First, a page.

The direction we wanted to go with this build was to first rid the stock coupe of all the gee-gaw Model A stuff. That meant the bumpers, spare tire, Route 66 license plate, and other myriad items of wont had to go. Next up, a later set of wire wheels (1935 Ford) would be added to give the Model A a more modern update. Finally, an altitude adjustment would go a long way to turn our stocker into a Pre-War hot rod. In hot rod terms”altitude adjustment” through lowering the suspension.

To drop our coupe, we’ll be using a combination of parts from Magnum Axle Company and Posies, Inc. With the preference to not cut anything up, we’re only going to lower the car as much as bolt-on components will allow, without splitting the wishbones or raising the rear crossmember, for example. This will hopefully keep things easy and show our gow job as an accurate example of what one could expect with similar components on a similar car. While the look of our Model A will no doubt be improved, the roadworthiness should be enhanced as well since there’s no telling the shape of our front end or the state of our rear spring and perches. With the new parts installed, everything will be in an as-new shape, something these old cars can really appreciate.











































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VW Paves “WAYTOZERO” With Set of New Trademarks

Volkswagen is working on a some new products according to a couple of new trademarks that were just filed with the European intellectual property office.

The trademarks are for “WAYTOZERO,” “CARIAD,” “IDEACY,” and “ROXIT.” Although it’s unclear what they will all be applied to, the trademarks to suggest that VW is working a new suite of support products for its upcoming vehicles.

Taken together, the trademarks point specifically to VW’s upcoming electric vehicles. “WAYTOZERO,” in particular, is a short walk to electric vehicles. “IDEACY,” though, could also be related to VW’s electric ID vehicles.

In what way, exactly, they will relate to these vehicles is unclear. The products to which these names could be affixed in the application are wide-ranging. Naturally, there’s “vehicles and means of transport” but there is also the “transportation; packaging and storage of goods.”

Perhaps more revealingly, though, CARIAD, IDEACY, and ROXIT could all be applied to “recorded data; information technology and audiovisual equipment,” according to the trademark applications.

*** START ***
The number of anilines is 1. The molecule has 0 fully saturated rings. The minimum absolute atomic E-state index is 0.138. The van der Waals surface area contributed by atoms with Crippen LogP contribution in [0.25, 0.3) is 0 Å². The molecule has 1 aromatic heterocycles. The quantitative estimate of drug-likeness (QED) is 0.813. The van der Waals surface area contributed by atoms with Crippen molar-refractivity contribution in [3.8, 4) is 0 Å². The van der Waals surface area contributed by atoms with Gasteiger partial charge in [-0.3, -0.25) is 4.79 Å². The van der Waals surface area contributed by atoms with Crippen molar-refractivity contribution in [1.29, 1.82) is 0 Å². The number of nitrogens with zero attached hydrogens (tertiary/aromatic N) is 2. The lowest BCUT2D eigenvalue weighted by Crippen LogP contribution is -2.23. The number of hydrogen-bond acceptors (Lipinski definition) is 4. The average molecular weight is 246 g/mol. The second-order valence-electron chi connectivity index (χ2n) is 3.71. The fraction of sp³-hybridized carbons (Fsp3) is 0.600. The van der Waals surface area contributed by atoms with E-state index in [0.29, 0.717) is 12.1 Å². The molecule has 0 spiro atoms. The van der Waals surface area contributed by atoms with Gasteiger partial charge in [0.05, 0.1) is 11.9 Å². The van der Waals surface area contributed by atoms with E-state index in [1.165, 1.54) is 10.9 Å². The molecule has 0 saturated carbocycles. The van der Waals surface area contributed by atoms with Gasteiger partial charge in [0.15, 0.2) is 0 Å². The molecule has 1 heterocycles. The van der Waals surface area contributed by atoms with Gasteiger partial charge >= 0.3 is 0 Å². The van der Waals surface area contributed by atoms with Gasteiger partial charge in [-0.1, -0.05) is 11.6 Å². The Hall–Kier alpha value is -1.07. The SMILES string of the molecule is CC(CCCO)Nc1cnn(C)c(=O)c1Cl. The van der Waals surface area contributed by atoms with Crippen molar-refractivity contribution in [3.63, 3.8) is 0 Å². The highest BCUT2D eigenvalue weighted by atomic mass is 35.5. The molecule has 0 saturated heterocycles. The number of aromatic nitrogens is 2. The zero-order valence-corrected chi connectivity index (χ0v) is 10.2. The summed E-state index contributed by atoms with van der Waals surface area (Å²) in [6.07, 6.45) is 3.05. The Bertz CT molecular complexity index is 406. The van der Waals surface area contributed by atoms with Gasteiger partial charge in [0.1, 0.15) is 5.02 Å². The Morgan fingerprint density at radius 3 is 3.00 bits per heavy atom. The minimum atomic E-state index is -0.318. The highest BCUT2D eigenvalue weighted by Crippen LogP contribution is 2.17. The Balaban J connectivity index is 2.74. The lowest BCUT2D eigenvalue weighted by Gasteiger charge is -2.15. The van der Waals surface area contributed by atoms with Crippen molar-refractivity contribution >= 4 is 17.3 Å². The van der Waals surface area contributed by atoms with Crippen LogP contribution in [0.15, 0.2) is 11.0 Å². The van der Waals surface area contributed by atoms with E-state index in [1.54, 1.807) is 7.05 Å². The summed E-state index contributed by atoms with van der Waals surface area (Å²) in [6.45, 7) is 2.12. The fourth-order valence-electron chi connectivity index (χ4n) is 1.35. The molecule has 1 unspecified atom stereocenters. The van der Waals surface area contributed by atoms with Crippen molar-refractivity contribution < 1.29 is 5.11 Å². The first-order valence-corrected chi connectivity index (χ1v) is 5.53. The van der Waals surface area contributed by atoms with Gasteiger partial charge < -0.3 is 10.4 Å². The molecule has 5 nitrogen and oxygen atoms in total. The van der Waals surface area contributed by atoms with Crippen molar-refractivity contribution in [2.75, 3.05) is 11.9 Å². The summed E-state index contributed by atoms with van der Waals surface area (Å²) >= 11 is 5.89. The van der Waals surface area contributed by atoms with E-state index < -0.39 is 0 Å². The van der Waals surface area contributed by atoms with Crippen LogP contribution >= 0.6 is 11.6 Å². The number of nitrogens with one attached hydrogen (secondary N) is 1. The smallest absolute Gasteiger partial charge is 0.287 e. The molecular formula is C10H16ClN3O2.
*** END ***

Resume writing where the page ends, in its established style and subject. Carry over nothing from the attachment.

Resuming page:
“Providing temporary use of online non-downloadable software for providing transportation services, booking services for transportation services, and for sending motor vehicles to customers” is also among the possible services listed.

Unfortunately, we’ll have to wait until Volkswagen is ready to roll these services out, if indeed it does use these names, to find out just what they’re for.

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2014 Ferrari Sergio by Pininfarina Expected to Bring $3M at Pebble Beach Auction

We’re coming on the heels of the world-famous Monterey Car Week, which means that the greatest auction houses are preparing to sell some of history’s greatest automotive specimens. Such includes one of the latest cars to hit be hitting the Gooding & Company auction block in just two short weeks: an incredibly rare 2014 Ferrari Sergio.

Built to celebrate the 85th anniversary of Pininfarina, the 2014 Ferrari Sergio is essentially a uniquely bodied 458 Speciale Aperta, featuring exterior and interior coachwork by the renowned Italian design firm. It’s one of only six in existence and will be up for sale by an anonymous, but seasoned Le Mans racing veteran and car collector through Gooding & Co.



The Ferrari Sergio itself not only honors the legendary founder of Pininfarina, but it’s also pays homage to the classic Barchettas from Ferrari’s earlier years. Thus, when the Pininfarina Sergio Concept was initially revealed, it featured no fixed or folding roof and was also void any windshield. But because of safety regulations, the six production models feature a fixed windshield.

It was originally designed as a concept, but due to the passing of Sergio Pininfarina, the design firm’s founder, the company decided to produce an extremely limited number of cars in collaboration with Ferrari in October of 2014.

Under the hood is the same naturally aspirated 4.5-liter V-8 as the standard 458 Italia, but finessed to churn out 597 horsepower and 398 pound-feet of torque, versus the normal car’s 562 horses. With a seven-speed dual-clutch transmission, at one point, the 458 Special Aperta was the fastest road-going production Ferrari hitting 62 miles per hour in just three seconds flat with a top speed of 199 mph. But then the LaFerrari entered production and ruined Sergio’s party. The rare Sergio also inherits the Speciale Aperta’s electronically operated roof, which helped it reduce weight and lowered the center of gravity.

Back in 2017, a yellow-on-black 2014 Ferrari Sergio with just 73 miles sold in the Netherlands for $5.6 million.

Gooding & Co. estimates this car, chassis number 205934, will sell for $2.5 million to $3 million given its grand total of 78 miles.


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These Images Of An F-22 Raptor's Crumbling Radar Absorbent Skin Are Fascinating